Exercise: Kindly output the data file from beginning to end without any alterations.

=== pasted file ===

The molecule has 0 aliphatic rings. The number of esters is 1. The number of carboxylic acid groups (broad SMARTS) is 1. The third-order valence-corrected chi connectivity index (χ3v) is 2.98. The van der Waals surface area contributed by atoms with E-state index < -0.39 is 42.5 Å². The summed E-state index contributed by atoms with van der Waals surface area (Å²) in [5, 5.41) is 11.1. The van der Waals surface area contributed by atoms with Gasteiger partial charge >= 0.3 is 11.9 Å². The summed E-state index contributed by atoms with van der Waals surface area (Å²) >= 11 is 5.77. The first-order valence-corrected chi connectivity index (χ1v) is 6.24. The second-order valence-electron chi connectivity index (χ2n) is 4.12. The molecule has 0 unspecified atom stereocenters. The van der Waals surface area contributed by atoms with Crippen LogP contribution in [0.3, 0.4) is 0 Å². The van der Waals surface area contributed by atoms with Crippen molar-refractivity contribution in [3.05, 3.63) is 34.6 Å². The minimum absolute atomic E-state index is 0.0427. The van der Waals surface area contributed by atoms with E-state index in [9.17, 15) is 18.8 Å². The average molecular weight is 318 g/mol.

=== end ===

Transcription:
The molecule has 0 aliphatic rings. The number of esters is 1. The number of carboxylic acid groups (broad SMARTS) is 1. The third-order valence-corrected chi connectivity index (χ3v) is 2.98. The van der Waals surface area contributed by atoms with E-state index < -0.39 is 42.5 Å². The summed E-state index contributed by atoms with van der Waals surface area (Å²) in [5, 5.41) is 11.1. The van der Waals surface area contributed by atoms with Gasteiger partial charge >= 0.3 is 11.9 Å². The summed E-state index contributed by atoms with van der Waals surface area (Å²) >= 11 is 5.77. The first-order valence-corrected chi connectivity index (χ1v) is 6.24. The second-order valence-electron chi connectivity index (χ2n) is 4.12. The molecule has 0 unspecified atom stereocenters. The van der Waals surface area contributed by atoms with Crippen LogP contribution in [0.3, 0.4) is 0 Å². The van der Waals surface area contributed by atoms with Crippen molar-refractivity contribution in [3.05, 3.63) is 34.6 Å². The minimum absolute atomic E-state index is 0.0427. The van der Waals surface area contributed by atoms with E-state index in [9.17, 15) is 18.8 Å². The average molecular weight is 318 g/mol.